Being Honest With Yourself and Starting from Where You Are
"Preying on Our Own Better Selves"

Stop Asking the Wrong Questions

Question 1

To me, the most energizing questions are those that involve people's values, hopes and ideals--questions that relate to something that's larger than them where they can connect and contribute. People don't have a lot of energy around questions that are about removing pain."

                                --Verna Allee

A lot of the work I do with people ends up being around removing pain. There's a problem to be solved or something to be improved or they are at a career crossroads and need to get out--NOW!

What I find most challenging in these situations is helping people find the energy to actually do something about the issues they are facing. It's easy to sink into the morass and lethargy that problems seem to generate. Negativity breeds complacency I've found and a kind of learned helplessness that is difficult to escape. 

One of the reasons that I've been working so much on asking more powerful questions is because I've seen what happens when we can shift from questions that remove pain to questions that generate possibilities and connection. What we focus on grows, so the more we can ask questions that engage our hopes, dreams and values, the more likely we are to create forward movement. The more I can engage around hopes and possibilities, the better my ability to move toward what I want. 

But our world seems to be geared toward pain removal, so it is a daily battle to ask ourselves different questions. Two strategies I've found that help are these.

  1.  Follow the energy. The surest route to the right questions is monitoring my own responses and how others seem to be responding as well. If a question is asked and you can feel the collective (usually silent) groan, then you know that most likely you are in a "pain removal" situation. I also find that when the answers or follow-up questions seem to focus on irrelevant details or more complaints, this is another sign that we're focusing on pain, not possibility. 
  2. Ask yourself "Is this a pain removal question?"--The more direct route is to evaluate questions and ask yourself if they are about removing pain. This is particularly helpful in the career change realm where I've found that people are likely to focus on how they can escape from a bad situation rather than run toward a good one.  Pain questions are about escape, not possibility. Pay attention to how your question points you toward a positive future rather than away from a bad present. Don't ask "How can I get out of this?" Do ask, "What do I want to move toward?"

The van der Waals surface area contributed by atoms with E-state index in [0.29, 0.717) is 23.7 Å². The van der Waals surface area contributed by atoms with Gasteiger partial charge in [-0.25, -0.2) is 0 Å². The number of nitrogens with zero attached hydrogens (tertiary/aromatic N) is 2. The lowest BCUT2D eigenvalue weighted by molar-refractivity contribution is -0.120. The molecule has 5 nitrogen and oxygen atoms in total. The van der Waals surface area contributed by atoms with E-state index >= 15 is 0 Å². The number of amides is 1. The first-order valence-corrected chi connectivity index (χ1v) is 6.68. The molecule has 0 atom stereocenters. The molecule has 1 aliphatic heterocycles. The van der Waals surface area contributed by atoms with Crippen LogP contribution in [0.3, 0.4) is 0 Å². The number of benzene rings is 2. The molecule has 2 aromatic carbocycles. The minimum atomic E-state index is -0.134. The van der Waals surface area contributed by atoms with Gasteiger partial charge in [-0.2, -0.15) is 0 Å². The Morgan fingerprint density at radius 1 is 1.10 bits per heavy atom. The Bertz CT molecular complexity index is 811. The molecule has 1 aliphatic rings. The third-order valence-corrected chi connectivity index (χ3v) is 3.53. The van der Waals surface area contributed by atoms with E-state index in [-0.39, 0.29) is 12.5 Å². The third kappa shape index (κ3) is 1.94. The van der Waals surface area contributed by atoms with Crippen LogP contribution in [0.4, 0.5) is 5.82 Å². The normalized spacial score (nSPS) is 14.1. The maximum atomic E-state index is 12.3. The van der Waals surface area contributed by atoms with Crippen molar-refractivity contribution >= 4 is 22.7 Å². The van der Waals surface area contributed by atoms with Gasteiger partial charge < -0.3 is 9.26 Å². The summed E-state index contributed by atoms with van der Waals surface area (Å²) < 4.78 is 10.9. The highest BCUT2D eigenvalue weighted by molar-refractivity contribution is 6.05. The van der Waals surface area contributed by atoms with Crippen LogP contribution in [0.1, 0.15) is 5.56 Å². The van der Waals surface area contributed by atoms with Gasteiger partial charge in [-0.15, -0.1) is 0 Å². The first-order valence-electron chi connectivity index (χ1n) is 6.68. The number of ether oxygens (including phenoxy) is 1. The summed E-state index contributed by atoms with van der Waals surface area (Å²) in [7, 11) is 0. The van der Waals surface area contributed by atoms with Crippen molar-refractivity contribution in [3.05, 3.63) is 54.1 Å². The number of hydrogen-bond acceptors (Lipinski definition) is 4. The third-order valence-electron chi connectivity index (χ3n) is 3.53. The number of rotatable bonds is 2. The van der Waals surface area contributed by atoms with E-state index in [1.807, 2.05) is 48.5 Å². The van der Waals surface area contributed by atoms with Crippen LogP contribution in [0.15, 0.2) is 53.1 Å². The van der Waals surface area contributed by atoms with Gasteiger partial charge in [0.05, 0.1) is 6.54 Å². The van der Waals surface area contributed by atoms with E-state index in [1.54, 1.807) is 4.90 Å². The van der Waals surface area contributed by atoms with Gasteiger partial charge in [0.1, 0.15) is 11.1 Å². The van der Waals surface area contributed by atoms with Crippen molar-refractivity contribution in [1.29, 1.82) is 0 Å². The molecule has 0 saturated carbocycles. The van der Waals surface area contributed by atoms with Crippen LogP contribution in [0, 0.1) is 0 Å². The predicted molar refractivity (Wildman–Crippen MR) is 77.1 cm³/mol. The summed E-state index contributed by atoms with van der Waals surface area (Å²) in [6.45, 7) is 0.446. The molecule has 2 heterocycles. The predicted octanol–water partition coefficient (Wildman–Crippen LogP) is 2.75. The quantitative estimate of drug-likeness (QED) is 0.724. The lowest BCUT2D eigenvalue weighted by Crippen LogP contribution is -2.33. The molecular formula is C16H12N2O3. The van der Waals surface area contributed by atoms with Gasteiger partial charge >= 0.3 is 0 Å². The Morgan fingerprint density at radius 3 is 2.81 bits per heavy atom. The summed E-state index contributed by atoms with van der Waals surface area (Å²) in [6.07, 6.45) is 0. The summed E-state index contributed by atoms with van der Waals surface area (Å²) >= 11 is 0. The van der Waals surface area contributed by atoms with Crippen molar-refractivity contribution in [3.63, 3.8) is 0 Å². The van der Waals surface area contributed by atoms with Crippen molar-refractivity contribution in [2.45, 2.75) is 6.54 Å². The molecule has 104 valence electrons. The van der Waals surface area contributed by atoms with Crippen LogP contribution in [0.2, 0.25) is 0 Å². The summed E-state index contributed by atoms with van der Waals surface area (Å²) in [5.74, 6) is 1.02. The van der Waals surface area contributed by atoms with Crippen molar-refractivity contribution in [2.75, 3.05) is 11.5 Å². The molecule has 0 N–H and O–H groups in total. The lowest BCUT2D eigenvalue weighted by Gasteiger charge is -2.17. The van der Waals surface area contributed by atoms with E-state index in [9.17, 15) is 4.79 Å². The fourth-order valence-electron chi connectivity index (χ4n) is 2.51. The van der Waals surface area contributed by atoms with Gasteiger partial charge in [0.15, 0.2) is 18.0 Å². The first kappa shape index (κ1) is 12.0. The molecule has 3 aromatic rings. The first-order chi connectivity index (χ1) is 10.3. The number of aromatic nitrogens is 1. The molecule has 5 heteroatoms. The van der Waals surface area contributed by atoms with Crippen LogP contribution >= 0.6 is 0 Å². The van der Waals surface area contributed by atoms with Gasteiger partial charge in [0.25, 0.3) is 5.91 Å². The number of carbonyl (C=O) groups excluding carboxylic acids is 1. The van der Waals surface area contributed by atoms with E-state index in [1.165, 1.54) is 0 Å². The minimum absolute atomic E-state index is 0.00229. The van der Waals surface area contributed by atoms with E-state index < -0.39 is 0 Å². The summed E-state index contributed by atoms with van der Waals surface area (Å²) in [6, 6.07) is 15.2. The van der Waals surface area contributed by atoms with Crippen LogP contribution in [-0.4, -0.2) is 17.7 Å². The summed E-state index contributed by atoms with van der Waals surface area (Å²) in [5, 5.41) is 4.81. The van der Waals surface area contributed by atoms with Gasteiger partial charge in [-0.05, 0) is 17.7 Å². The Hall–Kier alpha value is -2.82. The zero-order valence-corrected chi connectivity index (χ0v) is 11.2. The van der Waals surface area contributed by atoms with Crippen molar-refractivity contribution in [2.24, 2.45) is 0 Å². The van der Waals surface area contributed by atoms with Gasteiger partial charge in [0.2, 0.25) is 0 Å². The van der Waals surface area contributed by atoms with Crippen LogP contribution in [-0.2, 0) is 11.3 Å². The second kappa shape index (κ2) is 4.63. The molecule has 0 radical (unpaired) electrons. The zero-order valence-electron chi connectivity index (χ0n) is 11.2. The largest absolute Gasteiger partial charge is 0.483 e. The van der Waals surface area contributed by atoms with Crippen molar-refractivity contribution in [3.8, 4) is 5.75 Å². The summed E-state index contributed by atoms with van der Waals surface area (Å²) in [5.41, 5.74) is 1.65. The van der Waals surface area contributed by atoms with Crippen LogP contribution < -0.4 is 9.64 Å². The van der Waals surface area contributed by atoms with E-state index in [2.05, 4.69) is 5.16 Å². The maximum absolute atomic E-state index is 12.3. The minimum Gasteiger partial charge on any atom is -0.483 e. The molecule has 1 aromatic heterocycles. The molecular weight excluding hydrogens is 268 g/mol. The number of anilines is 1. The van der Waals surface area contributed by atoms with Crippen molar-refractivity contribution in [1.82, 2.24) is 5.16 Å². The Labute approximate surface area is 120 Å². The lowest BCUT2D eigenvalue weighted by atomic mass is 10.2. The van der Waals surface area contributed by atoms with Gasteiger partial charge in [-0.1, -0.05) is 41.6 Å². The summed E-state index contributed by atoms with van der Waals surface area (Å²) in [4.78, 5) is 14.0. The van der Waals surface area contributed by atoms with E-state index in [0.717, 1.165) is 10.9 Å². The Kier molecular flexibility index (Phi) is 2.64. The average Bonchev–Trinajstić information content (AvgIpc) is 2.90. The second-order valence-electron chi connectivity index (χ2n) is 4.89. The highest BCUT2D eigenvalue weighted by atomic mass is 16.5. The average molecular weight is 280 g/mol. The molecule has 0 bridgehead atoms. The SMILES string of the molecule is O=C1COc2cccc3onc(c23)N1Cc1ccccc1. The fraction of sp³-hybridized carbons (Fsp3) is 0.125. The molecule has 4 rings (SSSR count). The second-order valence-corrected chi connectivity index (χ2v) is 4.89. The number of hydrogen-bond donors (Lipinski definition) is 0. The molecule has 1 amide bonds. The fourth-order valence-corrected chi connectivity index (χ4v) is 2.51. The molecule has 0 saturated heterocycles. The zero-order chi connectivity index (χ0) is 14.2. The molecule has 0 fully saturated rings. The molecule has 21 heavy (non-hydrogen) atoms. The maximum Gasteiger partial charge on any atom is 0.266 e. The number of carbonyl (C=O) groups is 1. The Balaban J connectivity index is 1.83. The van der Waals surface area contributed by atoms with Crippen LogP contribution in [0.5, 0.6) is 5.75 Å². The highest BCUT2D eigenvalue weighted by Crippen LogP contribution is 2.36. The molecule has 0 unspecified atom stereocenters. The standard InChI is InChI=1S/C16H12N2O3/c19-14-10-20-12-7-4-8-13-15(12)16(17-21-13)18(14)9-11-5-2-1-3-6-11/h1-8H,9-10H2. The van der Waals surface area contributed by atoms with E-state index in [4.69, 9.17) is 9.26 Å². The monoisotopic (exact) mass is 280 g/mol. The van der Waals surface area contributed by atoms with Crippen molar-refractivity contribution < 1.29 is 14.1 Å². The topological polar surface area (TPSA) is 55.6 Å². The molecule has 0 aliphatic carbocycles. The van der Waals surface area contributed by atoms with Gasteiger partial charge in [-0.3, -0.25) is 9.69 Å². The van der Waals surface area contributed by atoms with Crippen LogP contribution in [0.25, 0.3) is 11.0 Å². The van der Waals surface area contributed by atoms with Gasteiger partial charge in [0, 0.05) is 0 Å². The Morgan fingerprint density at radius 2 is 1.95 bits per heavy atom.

I'm finding that the more vigilant I am about the questions I'm asking, the better my outcomes. When I feel stuck, often it's because I'm asking the wrong questions--questions that focus on removing pain. I can generate forward movement again if I go back to reframing what I'm asking. 

Comments

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Great post Michele! This reminds me of the exercise of asking yourself "What would your perfect day look like?". It's so much easier to criticize than to give positive feedback and I guess it’s the same when asking questions – even if you’re asking them to yourself! Strange, strange…

Anyhow, just wanted to give you a holler and recognition for writing astoundingly well-thought and inspiring posts!

Best regards,
Henrik

Thanks, Henrik--glad you enjoyed it! I've really started noticing how the negativity starts in my own brain and that it takes an effort of will to remind myself to re-frame my questions. :-)

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